We’ve all heard about how internships can be helpful for students to gain professional experience and maybe even gain a full-time job after the internship is over. However, not all internships have provided interns with the professional knowledge and skills necessary to advance in the working world. Even more disappointing are the internships where the intern is not paid and is required to do the work of permanent staff.
Unpaid Interns Lawsuit – a website by Outten & Golden – is dedicated to helping unpaid or low-paid interns seek fair payment for services provided as an intern. “Unpaid interns are becoming the modern-day equivalent of entry-level employees, except that employers are not paying them for the many hours they work,” wrote the organization in a statement. “…Employers’ failure to compensate interns for their work, and the prevalence of the practice nationwide, curtails opportunities for employment, fosters class divisions between those who can afford to work for no wage and those who cannot, and indirectly contributes to rising unemployment.”
Unpaid internships can be considered unlawful if certain conditions are met. The U.S. Department of Labor has compiled a fact sheet that helps determine whether interns should be paid the minimum wage or overtime for the services they provide to the employer. Below is a six-part test to help determine if an employer should be providing financial compensation to its unpaid interns:
- The training is not similar to that of an educational environment
- The intern is not benefiting from the internship
- The intern displaces regular employees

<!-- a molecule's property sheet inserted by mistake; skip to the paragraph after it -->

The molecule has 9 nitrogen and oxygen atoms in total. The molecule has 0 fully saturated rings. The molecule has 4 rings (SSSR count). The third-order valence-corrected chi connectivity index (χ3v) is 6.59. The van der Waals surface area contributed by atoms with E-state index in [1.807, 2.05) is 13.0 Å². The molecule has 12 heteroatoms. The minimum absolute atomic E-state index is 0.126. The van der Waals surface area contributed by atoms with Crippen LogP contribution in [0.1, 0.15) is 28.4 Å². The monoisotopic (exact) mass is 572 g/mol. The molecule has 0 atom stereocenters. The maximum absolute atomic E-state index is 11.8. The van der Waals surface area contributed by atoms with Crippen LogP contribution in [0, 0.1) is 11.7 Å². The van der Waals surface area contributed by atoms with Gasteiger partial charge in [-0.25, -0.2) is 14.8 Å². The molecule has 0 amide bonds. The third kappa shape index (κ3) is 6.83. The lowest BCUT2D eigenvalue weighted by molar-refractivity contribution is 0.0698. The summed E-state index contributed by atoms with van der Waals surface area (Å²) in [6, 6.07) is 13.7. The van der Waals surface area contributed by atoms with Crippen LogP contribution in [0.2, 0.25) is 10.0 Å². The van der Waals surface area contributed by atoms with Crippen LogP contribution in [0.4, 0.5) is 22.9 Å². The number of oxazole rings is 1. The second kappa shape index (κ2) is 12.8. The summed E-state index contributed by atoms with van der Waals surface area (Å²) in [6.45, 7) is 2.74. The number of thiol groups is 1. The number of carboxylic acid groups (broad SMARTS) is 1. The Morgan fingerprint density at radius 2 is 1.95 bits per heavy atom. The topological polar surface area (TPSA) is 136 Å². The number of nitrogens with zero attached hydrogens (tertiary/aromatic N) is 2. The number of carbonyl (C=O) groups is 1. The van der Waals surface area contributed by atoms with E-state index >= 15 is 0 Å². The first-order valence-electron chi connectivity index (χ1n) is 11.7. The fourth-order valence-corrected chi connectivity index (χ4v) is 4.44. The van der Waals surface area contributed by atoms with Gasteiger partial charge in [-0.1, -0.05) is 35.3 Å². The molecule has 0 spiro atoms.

- The employer is receiving immediate benefits from the intern’s services
- The intern was promised employment after the internship has been fulfilled
- The employer has promised wages
Even if the internship is for academic credit, that doesn’t mean an unpaid internship is automatically legal. If an intern is working for free, and all of the statements in the six-part test are true, the intern should and can seek financial compensation for unpaid work.
One good place to start if you think you are entitled to back pay for an unpaid internship is to file a complaint with the Labor Department’s Wage and Hour Division (WHD). The office can be reached by phone or e-mail and there are no charges to file a complaint. After a complaint has been submitted, WHD will conduct an investigation and decide whether or not your unpaid internship is unlawful. All complaints with WHD are confidential, which means they won’t tell your employer you filed a complaint.
Other options for gaining financial compensation for an unpaid internship include filing a claim with your state labor agency, or filing a lawsuit. Organizations such as the Unpaid Interns Lawsuit want to hear from victims who have held an unpaid internship as far back as six years.
Last year, nearly 40 percent of internships in the for-profit sector were unpaid and subject to the Fair Labor Standards Act. The Labor Department and even colleges have begun cracking down on unpaid internships, and though there have been victories, there are still many lawsuits that have not been settled.